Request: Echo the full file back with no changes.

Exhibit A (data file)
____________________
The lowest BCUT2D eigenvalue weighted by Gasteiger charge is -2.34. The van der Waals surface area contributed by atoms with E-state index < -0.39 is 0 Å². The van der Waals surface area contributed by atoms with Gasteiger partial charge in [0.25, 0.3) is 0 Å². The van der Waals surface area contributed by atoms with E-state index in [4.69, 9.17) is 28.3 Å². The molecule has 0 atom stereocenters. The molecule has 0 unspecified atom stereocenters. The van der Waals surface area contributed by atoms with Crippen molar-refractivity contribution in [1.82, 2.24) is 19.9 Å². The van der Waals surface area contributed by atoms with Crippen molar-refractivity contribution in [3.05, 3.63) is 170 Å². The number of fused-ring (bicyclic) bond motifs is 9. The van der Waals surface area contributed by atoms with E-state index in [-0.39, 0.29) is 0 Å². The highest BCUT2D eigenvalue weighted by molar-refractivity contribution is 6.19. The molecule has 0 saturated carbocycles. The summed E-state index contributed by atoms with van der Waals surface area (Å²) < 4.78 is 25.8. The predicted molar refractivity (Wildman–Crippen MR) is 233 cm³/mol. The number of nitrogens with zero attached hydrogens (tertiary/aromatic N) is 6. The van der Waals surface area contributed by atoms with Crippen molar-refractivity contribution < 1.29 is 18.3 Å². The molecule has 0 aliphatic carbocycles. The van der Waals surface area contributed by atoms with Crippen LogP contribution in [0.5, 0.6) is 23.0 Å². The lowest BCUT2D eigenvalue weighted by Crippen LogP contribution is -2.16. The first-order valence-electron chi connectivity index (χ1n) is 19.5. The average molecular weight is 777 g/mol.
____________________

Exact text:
The lowest BCUT2D eigenvalue weighted by Gasteiger charge is -2.34. The van der Waals surface area contributed by atoms with E-state index < -0.39 is 0 Å². The van der Waals surface area contributed by atoms with Gasteiger partial charge in [0.25, 0.3) is 0 Å². The van der Waals surface area contributed by atoms with E-state index in [4.69, 9.17) is 28.3 Å². The molecule has 0 atom stereocenters. The molecule has 0 unspecified atom stereocenters. The van der Waals surface area contributed by atoms with Crippen molar-refractivity contribution in [1.82, 2.24) is 19.9 Å². The van der Waals surface area contributed by atoms with Crippen molar-refractivity contribution in [3.05, 3.63) is 170 Å². The number of fused-ring (bicyclic) bond motifs is 9. The van der Waals surface area contributed by atoms with E-state index in [-0.39, 0.29) is 0 Å². The highest BCUT2D eigenvalue weighted by molar-refractivity contribution is 6.19. The molecule has 0 saturated carbocycles. The summed E-state index contributed by atoms with van der Waals surface area (Å²) < 4.78 is 25.8. The predicted molar refractivity (Wildman–Crippen MR) is 233 cm³/mol. The number of nitrogens with zero attached hydrogens (tertiary/aromatic N) is 6. The van der Waals surface area contributed by atoms with Crippen molar-refractivity contribution < 1.29 is 18.3 Å². The molecule has 0 aliphatic carbocycles. The van der Waals surface area contributed by atoms with Crippen LogP contribution in [0.5, 0.6) is 23.0 Å². The lowest BCUT2D eigenvalue weighted by Crippen LogP contribution is -2.16. The first-order valence-electron chi connectivity index (χ1n) is 19.5. The average molecular weight is 777 g/mol.